Arcade Archives VENDETTA Review (Switch eShop)
Back when belt-spinning gunfights were the arcade genre of choice for millions of players worldwide, Capcom’s output was considered by many to be the gold standard. Titles like The last battle and Aliens Vs. Carnivores raked in an incredible amount of revenue during this period, but the company doesn’t have this category for itself; Konami is one of the competitors challenging Capcom’s dominance.
When you discuss Konami defeating them, those who like Teenage Mutant Ninja Turtles and Simpsons: Video Games obviously going to increase, but when viewed without rose-tinted assist, both of these games are actually pretty simple in terms of gameplay mechanics. Vendetta (known in some parts of the world as Crime Fighter 2, linking it to Konami’s previous side scrolling fighter), on the other hand, is Konami’s attempt to really bring some innovation into the genre, and it’s a much more mature product than the company’s licensed efforts of the period.
While the plot isn’t groundbreaking for the times – you must set out to rescue a kidnapped woman from a gang – Vendetta introduces a few wrinkles that set it apart from other examples of the genre. (some of which evolved from the mechanism seen in Crime fighter). Unlike Final Fight, you have a punch and a kick command, but no jump button – instead, you press both the punch and the kick at the same time for a low arc jump attack that’s perfect for crowd control. When your enemy is on deck, pressing kick will perform a ground attack. Add in grappling, throwing, weapons, and attack abilities when you’re on your stomach on the floor, and it quickly becomes apparent that Vendetta is a pretty deep and nuanced game, even when operating within limits. Rigidity of the coil category. – and you can also play it with three other people, which makes everything more engaging and fun.
Like many other arcade games, Vendetta is primarily concerned with getting the player to deposit as many coins as possible in a single session, so there are times when it gets a bit unfair. This isn’t a big deal on a platform like the Switch, where it’s possible to go on unlimited, but unless you want to flip through the game in one sitting, you might want to limit the amount of credits you use. use. Thankfully, even once you’ve finished it, Vendetta is engaging enough to encourage replay, especially if you have a friend (or three) nearby and willing to join in.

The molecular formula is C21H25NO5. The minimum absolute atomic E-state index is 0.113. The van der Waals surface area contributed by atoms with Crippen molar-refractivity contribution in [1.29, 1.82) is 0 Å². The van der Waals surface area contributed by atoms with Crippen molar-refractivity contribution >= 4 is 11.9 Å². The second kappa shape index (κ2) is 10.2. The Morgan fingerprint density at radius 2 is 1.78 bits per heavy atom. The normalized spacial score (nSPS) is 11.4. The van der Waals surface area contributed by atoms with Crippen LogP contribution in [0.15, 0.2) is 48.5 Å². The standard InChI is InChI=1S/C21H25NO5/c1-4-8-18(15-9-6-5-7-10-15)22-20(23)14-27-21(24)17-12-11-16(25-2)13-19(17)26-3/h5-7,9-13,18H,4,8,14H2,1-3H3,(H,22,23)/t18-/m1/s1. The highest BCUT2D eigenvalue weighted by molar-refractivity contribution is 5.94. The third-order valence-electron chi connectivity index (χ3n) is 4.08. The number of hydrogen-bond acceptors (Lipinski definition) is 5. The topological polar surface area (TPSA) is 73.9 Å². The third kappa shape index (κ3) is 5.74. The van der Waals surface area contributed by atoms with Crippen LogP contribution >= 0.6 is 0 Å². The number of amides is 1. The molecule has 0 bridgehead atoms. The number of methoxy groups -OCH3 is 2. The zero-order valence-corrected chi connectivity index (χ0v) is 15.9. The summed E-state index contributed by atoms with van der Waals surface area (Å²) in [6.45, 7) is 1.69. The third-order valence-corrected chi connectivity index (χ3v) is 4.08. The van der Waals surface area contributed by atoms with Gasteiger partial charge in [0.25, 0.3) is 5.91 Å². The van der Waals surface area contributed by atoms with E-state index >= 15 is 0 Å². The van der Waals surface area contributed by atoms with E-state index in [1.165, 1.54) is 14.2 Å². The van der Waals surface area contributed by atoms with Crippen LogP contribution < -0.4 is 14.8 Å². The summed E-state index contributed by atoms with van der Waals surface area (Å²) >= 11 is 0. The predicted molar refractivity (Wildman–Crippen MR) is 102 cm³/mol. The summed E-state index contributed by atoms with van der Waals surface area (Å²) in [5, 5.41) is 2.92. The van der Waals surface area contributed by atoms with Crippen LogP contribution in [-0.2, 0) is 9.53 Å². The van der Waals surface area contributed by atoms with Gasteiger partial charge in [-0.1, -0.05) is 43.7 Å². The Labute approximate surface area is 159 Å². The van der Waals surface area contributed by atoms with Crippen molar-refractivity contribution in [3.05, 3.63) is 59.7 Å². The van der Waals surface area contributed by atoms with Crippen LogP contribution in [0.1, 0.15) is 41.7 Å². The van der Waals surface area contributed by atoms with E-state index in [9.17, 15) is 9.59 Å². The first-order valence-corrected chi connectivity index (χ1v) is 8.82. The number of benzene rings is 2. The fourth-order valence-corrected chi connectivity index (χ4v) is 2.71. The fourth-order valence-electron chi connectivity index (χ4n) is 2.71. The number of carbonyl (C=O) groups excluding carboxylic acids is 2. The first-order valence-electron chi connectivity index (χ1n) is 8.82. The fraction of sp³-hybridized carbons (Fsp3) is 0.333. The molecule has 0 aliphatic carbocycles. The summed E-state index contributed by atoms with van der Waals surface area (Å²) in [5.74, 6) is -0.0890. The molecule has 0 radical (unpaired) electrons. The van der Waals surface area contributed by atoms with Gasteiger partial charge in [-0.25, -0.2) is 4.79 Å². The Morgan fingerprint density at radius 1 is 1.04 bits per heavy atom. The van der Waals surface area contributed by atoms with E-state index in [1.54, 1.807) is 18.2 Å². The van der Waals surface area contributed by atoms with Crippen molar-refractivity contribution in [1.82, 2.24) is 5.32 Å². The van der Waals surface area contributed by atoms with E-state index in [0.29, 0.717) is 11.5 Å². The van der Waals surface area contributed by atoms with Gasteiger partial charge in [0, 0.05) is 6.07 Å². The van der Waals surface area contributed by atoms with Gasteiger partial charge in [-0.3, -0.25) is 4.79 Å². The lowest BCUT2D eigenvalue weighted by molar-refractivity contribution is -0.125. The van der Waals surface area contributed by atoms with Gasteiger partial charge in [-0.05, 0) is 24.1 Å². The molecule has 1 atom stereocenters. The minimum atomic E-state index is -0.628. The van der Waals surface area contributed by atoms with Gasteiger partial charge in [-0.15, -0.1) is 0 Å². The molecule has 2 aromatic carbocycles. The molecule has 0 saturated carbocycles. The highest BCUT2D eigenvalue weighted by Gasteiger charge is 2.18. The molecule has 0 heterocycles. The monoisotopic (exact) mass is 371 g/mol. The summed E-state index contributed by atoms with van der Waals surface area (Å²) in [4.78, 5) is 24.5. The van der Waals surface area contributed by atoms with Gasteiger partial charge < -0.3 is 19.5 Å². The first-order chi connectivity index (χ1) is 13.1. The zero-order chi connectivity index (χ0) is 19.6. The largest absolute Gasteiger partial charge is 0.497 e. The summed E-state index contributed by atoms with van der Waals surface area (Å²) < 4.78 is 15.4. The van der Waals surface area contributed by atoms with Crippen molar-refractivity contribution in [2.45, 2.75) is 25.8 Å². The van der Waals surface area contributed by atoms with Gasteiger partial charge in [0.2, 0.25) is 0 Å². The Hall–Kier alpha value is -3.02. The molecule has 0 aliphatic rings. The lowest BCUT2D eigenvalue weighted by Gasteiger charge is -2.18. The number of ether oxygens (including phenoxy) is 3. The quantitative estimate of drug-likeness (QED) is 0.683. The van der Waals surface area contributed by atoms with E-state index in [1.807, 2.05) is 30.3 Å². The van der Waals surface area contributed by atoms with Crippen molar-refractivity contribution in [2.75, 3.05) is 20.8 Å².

Visually, Vendetta is said to be Konami at its 2D coin pinnacle; The graphics are colorful, detailed and animated, and the whole game is punctuated with humorous moments, such as when you throw a bucket at an enemy’s head and they go around blind, or when you get kicked in the family jewelry and momentarily incapacitated. Luckily, the leather-covered, leather-capped enemies that the player had a dry hump in the Japanese version didn’t make the switch from coin-op to Switch; This offensive bias was clearly less objectionable in the early 90s than it was in 2021, and Hamsters have made the wise decision to dismiss it here (it should be noted, however, that the predators are) big-breasted S&M dominance remains intact).
If you are a fan of belt reel fighter then the Vendetta is a must buy, pure and simple. While its arcade roots mean it’s a bit off balance in fairness, it has enough appeal, gameplay, and multiplayer appeal to be well worth watching, even decades after its release. act for the first time.
https://www.nintendolife.com/reviews/switch-eshop/arcade_archives_vendetta | Arcade Archives VENDETTA Review (Switch eShop)